Latest ONS data on employment (Apr-June 2020)

Date Posted: Wednesday 12th August 2020

We analyse the latest ONS data on the changes to the labour market for the April to June period (with experimental statistics for July) from a gender perspective. Read our short note on what has changed in terms of employment for women and men. What the data shows: Record fall in part-time women employees (-3.6%) […]

We analyse the latest ONS data on the changes to the labour market for the April to June period (with experimental statistics for July) from a gender perspective.

Read our short note on what has changed in terms of employment for women and men.

What the data shows:

  • Record fall in part-time women employees (-3.6%) and in full-time self-employed men (-4%)
  • But record increase in full-time employees (2%) and in zero-hour contracts (17.4%) (95% of new zero-hour contracts are men, although women are still majority of those on zero-hour contracts)
  • 5.5 million people temporarily away from work, half a million not being paid (this seems to be a glitch in the Labour Force Survey, used for ONS headline figures, which asks people about their employment situation – some might expect their job to still be there, even though not on CJRS)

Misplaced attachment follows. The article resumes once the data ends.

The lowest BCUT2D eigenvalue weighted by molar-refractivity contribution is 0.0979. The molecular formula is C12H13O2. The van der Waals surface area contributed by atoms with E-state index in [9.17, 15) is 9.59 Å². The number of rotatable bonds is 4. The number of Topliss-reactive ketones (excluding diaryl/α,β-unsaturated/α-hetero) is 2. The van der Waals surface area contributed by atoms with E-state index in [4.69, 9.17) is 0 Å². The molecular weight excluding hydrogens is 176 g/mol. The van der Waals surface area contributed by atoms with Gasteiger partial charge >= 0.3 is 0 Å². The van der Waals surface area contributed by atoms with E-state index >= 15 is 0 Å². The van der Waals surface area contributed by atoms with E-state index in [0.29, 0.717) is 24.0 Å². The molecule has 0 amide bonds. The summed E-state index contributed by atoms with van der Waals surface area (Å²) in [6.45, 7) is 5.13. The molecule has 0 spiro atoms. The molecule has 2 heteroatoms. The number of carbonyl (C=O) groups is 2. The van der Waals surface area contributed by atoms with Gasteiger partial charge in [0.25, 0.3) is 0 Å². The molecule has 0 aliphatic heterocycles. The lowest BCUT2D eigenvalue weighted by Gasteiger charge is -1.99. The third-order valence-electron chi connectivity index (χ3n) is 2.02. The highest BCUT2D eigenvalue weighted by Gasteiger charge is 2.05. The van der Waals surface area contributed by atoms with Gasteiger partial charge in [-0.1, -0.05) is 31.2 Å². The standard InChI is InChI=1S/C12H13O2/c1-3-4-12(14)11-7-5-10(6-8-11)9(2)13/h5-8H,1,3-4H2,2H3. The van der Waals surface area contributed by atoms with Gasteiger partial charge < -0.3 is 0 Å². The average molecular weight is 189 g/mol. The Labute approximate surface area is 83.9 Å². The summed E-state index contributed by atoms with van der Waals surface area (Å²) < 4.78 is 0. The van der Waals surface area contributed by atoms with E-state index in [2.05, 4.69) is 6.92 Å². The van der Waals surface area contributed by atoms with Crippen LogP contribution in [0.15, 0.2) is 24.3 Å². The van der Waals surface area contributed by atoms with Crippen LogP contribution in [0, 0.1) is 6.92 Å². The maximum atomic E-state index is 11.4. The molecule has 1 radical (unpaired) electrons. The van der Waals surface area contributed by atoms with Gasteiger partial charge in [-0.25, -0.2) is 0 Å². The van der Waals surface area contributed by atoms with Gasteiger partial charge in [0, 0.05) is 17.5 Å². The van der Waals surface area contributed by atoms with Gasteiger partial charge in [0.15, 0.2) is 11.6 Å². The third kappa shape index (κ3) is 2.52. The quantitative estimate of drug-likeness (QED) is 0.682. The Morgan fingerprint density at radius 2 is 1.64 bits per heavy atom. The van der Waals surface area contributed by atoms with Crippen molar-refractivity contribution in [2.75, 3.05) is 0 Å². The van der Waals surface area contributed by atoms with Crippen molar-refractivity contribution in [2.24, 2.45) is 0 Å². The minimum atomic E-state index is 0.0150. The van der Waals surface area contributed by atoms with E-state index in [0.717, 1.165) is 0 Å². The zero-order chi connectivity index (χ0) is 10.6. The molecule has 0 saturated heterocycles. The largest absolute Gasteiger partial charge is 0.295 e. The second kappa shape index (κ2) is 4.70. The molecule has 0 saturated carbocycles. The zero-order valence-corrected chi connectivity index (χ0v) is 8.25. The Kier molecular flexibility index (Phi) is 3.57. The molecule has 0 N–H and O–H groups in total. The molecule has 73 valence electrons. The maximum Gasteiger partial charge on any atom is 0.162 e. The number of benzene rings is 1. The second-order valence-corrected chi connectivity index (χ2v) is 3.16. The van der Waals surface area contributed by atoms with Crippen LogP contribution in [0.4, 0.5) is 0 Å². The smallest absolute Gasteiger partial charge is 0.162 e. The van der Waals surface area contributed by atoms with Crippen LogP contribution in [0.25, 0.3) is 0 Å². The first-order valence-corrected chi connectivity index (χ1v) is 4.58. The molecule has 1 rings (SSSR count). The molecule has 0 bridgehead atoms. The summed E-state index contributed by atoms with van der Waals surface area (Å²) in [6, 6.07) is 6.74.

• Younger and older workers driving decreases in employment (reflects impact on hospitality etc, sectors with a heavy concentration of young workers)
  • Employment scenario very different across industries and public-private sectors (public sector at record high, while sectors like construction, hospitality with decreased levels of employment)
  • ‘Economically inactive’ increase driven by those who want work in future but not looking now (people seem to be temporarily discouraged from looking for a job, but might do soon)
  • Largest decrease ever in weekly hours worked (similar impact on women and men) (continuing trend and a reflection of the magnitude of the furlough scheme)
  • Pay growth is now negative but recovered in June according to early estimates (pay growth is now officially negative, that is, growing slower than inflation)